So, when he was Santa Claus in Policansky’s store, Doors Perske would, every so often, go and get a small advance against his pay from the bookkeeper. After a bit, the sight of Santa Claus entering the local public bar, for a quick one, no longer excited comment. The bartender no longer thought it funny to ask if he had come down the chimney. And no scoffing customer asked, any more, whether he could go and hold Doors Perske’s reindeer.

In Policansky’s store, too, everything was, at first, all right. If, in shaking hands with Doors Perske, a small child detected his beery breath, the small child would not think much of it. Since he had a father – or, maybe, a stepfather – of his own, the small child would not see anything incongruous in Father Christmas having had a few.

One day Doors Perske’s wife had come charging into the toy department, swearing at Father Christmas and loudly accusing him of subbing on his wages, on the sly. And Doors Perske had called his wife an old – and had ungraciously clouted her one on the ear before bundling her out of the store. But even that incident had not had a disillusioning effect on the minds of David Policansky’s juvenile clientele.

For the altercation had taken place at a counter where there were prams and dolls’ houses and little crockery sets, and the children thronging that part of the shop were familiar with domestic scenes of the sort they had just witnessed. All they thought was that Father Christmas had just had a fight with Mother Christmas.


It was the day before Christmas Eve that Doors Perske got the sack. He had just come back from the bar, again. And the first thing he did was to stumble over the shilling dips. Then, to save himself, he grabbed at an assortment of glassware stacked halfway up to the ceiling. This was foolish – as he realised the next moment. The glassware offered him no sort of purchase at all. All that happened was that the whole shop shook when it fell. The next thing that went was the counter with the toy soldiers. And there wasn’t anything martial in the way the little leaden soldiers – no longer in their neat toy rows – were scattered about, lying in heaps, with pieces broken off them. It looked too much like the real thing. Grim, it looked.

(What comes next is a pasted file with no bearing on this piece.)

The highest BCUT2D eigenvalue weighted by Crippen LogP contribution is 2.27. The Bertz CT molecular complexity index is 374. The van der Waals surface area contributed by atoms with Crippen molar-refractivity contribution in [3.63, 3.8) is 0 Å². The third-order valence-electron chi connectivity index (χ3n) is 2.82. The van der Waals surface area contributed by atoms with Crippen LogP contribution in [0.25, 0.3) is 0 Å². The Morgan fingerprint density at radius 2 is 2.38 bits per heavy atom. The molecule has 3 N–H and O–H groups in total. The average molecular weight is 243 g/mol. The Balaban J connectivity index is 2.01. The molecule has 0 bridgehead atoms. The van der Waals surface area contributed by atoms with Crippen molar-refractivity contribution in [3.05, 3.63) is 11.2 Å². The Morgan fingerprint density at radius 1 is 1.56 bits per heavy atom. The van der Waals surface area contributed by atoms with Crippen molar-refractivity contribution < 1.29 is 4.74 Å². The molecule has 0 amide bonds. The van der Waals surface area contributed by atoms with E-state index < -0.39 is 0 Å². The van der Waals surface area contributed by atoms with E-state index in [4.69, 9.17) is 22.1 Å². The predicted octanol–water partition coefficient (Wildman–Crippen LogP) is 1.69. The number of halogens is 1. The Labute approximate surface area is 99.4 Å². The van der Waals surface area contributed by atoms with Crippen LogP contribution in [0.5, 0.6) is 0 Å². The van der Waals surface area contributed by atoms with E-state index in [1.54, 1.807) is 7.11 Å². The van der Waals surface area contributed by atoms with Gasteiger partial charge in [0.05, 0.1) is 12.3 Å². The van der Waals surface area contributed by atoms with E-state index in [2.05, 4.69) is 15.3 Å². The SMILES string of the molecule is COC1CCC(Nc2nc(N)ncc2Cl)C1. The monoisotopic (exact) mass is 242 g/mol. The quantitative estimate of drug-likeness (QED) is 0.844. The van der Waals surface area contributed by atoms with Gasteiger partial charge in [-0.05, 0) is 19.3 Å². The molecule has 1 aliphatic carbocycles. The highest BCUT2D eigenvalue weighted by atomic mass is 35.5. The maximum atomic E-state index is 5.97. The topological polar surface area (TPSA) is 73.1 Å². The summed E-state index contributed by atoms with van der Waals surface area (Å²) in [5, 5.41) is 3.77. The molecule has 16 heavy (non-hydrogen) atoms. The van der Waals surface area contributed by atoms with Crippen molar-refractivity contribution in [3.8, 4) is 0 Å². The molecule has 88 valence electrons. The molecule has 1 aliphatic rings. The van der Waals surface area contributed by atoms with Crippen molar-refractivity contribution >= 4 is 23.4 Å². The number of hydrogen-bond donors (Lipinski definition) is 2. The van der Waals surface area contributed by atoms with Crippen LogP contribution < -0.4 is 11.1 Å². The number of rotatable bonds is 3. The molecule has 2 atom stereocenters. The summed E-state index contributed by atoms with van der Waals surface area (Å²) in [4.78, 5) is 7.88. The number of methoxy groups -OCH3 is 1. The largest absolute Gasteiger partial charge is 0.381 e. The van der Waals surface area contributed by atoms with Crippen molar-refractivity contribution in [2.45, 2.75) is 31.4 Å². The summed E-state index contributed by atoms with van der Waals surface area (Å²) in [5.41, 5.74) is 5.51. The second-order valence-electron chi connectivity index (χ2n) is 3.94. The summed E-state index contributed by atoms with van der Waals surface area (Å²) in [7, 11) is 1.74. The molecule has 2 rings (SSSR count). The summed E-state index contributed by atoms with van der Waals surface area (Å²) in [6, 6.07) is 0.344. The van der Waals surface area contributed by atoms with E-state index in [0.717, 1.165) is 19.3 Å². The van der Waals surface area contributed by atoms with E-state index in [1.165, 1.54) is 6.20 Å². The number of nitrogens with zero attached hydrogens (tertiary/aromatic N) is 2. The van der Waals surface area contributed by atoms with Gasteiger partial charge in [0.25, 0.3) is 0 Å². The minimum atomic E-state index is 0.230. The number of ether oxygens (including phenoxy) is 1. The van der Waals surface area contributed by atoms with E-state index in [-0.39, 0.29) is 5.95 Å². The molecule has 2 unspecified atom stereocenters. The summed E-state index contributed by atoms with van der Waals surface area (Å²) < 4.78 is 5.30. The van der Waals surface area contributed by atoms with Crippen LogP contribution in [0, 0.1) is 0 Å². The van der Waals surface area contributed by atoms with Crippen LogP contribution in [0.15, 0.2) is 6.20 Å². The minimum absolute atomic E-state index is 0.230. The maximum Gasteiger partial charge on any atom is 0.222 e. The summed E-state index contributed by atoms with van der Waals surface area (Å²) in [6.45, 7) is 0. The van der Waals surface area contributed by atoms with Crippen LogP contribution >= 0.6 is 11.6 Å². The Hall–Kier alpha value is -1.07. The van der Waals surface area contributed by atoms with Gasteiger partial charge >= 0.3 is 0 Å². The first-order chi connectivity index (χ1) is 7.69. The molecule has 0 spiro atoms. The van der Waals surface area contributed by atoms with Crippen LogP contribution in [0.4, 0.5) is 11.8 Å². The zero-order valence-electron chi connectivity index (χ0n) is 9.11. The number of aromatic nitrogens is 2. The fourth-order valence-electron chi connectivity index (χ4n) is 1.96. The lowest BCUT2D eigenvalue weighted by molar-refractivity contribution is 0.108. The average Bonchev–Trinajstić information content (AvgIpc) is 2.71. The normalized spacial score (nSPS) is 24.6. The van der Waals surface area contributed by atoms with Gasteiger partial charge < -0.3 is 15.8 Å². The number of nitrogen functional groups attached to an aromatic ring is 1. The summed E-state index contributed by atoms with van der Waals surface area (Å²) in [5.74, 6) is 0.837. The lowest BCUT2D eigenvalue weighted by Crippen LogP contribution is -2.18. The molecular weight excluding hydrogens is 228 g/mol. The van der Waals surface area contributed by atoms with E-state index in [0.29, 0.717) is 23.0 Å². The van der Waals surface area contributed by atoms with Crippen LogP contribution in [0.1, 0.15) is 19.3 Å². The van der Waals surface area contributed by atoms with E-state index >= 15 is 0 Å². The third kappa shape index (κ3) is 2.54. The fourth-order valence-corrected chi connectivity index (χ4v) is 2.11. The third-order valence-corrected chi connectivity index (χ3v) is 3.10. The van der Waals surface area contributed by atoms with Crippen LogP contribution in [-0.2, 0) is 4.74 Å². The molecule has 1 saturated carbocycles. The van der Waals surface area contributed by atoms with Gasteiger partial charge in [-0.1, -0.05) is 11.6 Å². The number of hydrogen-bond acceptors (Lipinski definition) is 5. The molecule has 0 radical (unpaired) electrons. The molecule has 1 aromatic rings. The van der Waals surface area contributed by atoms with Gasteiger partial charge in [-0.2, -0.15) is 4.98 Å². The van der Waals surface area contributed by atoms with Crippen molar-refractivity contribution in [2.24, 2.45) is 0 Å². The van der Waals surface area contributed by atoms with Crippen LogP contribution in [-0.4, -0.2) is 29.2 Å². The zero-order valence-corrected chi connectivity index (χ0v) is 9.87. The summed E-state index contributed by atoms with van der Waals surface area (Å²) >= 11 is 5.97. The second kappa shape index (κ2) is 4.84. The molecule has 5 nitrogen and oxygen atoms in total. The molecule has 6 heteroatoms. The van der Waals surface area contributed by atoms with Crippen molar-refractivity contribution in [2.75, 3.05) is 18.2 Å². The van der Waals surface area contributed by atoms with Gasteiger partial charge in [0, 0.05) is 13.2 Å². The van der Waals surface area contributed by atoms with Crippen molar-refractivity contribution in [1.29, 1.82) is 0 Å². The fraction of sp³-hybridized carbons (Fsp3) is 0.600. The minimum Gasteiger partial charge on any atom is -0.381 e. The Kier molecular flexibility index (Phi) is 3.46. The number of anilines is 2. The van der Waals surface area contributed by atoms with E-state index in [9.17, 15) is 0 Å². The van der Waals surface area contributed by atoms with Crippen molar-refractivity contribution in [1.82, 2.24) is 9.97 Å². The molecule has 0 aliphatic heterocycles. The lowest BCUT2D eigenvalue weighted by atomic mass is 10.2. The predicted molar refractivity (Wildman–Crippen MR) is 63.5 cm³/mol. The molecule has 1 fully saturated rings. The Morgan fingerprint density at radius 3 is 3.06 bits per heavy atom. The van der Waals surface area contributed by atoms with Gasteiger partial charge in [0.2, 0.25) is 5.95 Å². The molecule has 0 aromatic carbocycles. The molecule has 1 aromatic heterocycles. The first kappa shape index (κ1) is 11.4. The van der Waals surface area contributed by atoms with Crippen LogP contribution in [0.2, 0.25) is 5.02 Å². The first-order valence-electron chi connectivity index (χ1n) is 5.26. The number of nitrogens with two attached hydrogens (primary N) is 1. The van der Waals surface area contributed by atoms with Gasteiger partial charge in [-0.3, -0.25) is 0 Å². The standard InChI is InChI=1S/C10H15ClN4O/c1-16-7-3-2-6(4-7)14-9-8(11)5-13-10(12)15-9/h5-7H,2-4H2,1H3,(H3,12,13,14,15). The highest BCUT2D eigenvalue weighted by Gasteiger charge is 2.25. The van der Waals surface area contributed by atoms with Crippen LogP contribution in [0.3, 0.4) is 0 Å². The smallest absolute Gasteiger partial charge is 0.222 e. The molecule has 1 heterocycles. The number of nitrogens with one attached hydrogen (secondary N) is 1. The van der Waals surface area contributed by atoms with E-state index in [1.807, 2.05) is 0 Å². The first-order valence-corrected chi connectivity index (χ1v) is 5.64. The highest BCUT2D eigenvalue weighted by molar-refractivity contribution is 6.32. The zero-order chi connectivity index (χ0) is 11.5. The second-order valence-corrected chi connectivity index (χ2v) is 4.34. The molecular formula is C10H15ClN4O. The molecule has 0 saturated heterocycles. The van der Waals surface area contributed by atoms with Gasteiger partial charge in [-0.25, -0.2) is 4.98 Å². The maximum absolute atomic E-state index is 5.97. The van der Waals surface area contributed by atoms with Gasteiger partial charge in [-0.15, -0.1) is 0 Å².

When Policansky came rushing in, it was to find Doors Perske sitting in the wash-tub, with a teddy bear in his arms. His red cap had come off, and his Father Christmas beard was halfway round his neck. And from the position of his beard, the children in the shop knew he wasn’t Father Christmas, but just a dressed-up drunk.

‘I couldn’t get a proper grip on those glasses,’ Doors Perske explained. ‘That’s how I fell.’

Policansky got a proper grip on Santa Claus, all right. And he ran him out of his shop, and when he got to the pavement, he kicked Father Christmas, and told him not to come back again.

‘Go on, there isn’t any Father Christmas,’ Doors Perske jeered, suddenly recovering himself when he got to the corner. ‘It’s just a lie that you make up for kids.’

David Policansky’s face twisted into a half-smile.

‘I wish I could believe you,’ he said, surveying the wreckage of his shop through the door. ‘I wish I could believe there wasn’t a Father Christmas.’